Olympic silver medallist and European champion in the 1960s has passed away after falling ill with coronavirus
As a four-time Olympian, European champion and Olympic silver medallist, Paul Nihill earned a reputation as one of the all-time greats of race walking. So the sport is in mourning this week after his death on Tuesday (December 15) aged 81 from coronavirus.
Nihill was one of Britain’s leading race walkers during a golden era for the discipline in the 1960s. He did not quite reach the same pinnacle of Olympic victory that team-mates Don Thompson and Ken Matthews enjoyed, but Nihill came within a mere 19 seconds of the winner, Abdon Parmich of Italy, when finishing runner-up in the 50km walk (pictured below) at the 1964 Games in Tokyo.
In all, Nihill competed at the 1964, 1968 and 1972 Games over that most gruelling of distances (plus 20km too in 1972). In addition, at the shorter 20km event he captured the European title in Athens in 1969 before later earning bronze in Helsinki 1971 and then, finally, competing in his fourth Olympics in 1976 – performances that earned him a place on the cover of AW during that era.
He holds the accolade of being the first British male track and field athlete to compete in four Olympic Games. Such was his ability, he set a world 20km record of 84:50 as well in 1972 on the Isle of Man and won multiple British titles. In his latter years, meanwhile, he competed into his 70s and was a regular letter writer to our magazine.
Born in Colchester on September 5 in 1939 as Vincent Paul Nihill just days after the start of World War II, he had a tough childhood. He moved to Croydon at an early age and spent time in an orphanage from the age of two and subsequently various convent care homes as his mother struggled to make ends meet. At times it was a brutal existence and he remembers being beaten by nuns in one of the homes. But during his teenage years he began to show talent as a runner and boxer.
Leaving school at 15, he went to work in a grocery and a knee injury acted as a catalyst for his walking career because he struggled to run for a while. Aged 18 he answered an athletics club advert in a newspaper which asked “can you walk five miles in an hour?” – and soon afterwards his fledgling race walking career began.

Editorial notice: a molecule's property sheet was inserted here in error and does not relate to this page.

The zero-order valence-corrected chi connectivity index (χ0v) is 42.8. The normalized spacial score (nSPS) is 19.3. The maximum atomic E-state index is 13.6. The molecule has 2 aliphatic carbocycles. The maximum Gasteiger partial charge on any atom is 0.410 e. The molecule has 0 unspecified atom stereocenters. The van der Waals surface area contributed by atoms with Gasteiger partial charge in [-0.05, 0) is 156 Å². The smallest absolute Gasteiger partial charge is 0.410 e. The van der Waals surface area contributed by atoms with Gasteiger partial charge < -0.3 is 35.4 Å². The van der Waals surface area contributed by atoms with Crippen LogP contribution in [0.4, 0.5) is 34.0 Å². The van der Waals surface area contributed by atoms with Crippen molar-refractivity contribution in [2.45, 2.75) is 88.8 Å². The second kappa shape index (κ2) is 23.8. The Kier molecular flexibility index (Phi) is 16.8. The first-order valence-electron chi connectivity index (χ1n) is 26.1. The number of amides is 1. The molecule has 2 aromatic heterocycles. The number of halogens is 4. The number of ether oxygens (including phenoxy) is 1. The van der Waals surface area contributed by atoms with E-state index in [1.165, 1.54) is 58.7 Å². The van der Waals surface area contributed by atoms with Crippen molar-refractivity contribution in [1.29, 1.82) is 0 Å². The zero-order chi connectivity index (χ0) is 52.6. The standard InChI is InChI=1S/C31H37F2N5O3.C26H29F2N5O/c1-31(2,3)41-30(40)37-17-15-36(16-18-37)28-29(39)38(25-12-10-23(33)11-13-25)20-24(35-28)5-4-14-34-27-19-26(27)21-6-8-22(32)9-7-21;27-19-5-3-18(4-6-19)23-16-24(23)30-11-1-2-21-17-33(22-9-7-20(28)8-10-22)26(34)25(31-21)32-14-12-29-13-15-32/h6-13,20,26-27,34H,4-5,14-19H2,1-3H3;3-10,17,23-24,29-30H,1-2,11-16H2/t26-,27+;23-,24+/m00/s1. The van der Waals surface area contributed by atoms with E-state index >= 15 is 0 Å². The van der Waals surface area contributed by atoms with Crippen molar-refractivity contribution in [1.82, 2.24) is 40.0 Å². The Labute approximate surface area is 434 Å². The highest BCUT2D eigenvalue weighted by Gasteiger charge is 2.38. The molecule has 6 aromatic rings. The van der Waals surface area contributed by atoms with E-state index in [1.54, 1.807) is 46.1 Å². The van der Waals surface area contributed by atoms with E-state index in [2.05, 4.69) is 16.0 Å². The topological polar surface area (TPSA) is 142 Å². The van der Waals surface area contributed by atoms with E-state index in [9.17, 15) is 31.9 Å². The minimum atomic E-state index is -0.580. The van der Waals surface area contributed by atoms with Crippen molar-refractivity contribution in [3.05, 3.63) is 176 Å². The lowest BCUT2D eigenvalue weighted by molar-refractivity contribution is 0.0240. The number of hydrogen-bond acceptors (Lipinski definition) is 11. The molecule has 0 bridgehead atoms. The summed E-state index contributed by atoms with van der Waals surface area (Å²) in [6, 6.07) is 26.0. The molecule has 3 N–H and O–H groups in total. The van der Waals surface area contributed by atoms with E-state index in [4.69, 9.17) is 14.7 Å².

The 1950s were an unhappy period as he had a short stint in the army and suffered depression and mental health issues. He was naturally a loner, too, completing hundreds of miles per week in training as he worked his way up the race walking ladder representing Surrey Walking Club.
Race walking was enjoying a golden period in Britain and, as Matthews claimed 20km gold at the Tokyo Games, Nihill won the silver after a duel with the Yugoslavian-born Pamich where both athletes broke the world best for the 50km distance. The Briton was leading at 40km, too, while Pamich behind briefly stopped to vomit. Nihill later reflected that if he had known Pamich was being sick, the result might have been different, but he was oblivious to his rival’s problems and Pamich later overtook him to claim victory.
Nihill would not scale the same heights in Mexico 1968 or Munich 1972 but at the 1969 European Champs he was one of five British champions alongside middle-distance runners Lillian Board, John Whetton and Ian Stewart, plus marathoner Ron Hill.
Nihill clocked 90:48 for 20km as he held off Leonida Caraiosifoglu by 18 seconds in the Greek capital to take gold.
“My great reward in athletics was not financial, but it was seeing the world,” Nihill once said. “Up to the age of 23 I’d never been abroad but I went to the Olympics in Tokyo and then Mexico and many other places, which was fantastic.
“Back then we used to sit at the same table in a canteen eating meals in an Olympic village with some of the superstars of world sport too. They were innocent days.
“At the Tokyo Olympics for example there were bicycles you could borrow to ride around the village. You’d simply jump on a bike if you saw one as they were lying around everywhere and on one occasion I got on a bike and Joe Frazier, the boxer, suddenly appeared. He shouted ‘hey, that’s mine!’ And I probably cycled off at 100mph. They were great days!”
After his turbulent youth it was good to see that he had three children and was awarded the MBE. In recent years he lived in Kent and kept close links with both athletics and boxing being, among other things, president of the Race Walking Association.
A colourful and popular character, he even presented a radio show on 1950s rock ‘n’ roll music. Sadly, however, the final months of his life were spent in a nursing home with dementia.
To raise money for the home some members of his family walked 50km last Sunday. They had hoped Nihill would join them for the final mile, but he was too ill and his long and successful life came to an end at Medway Maritime Hospital on Tuesday morning.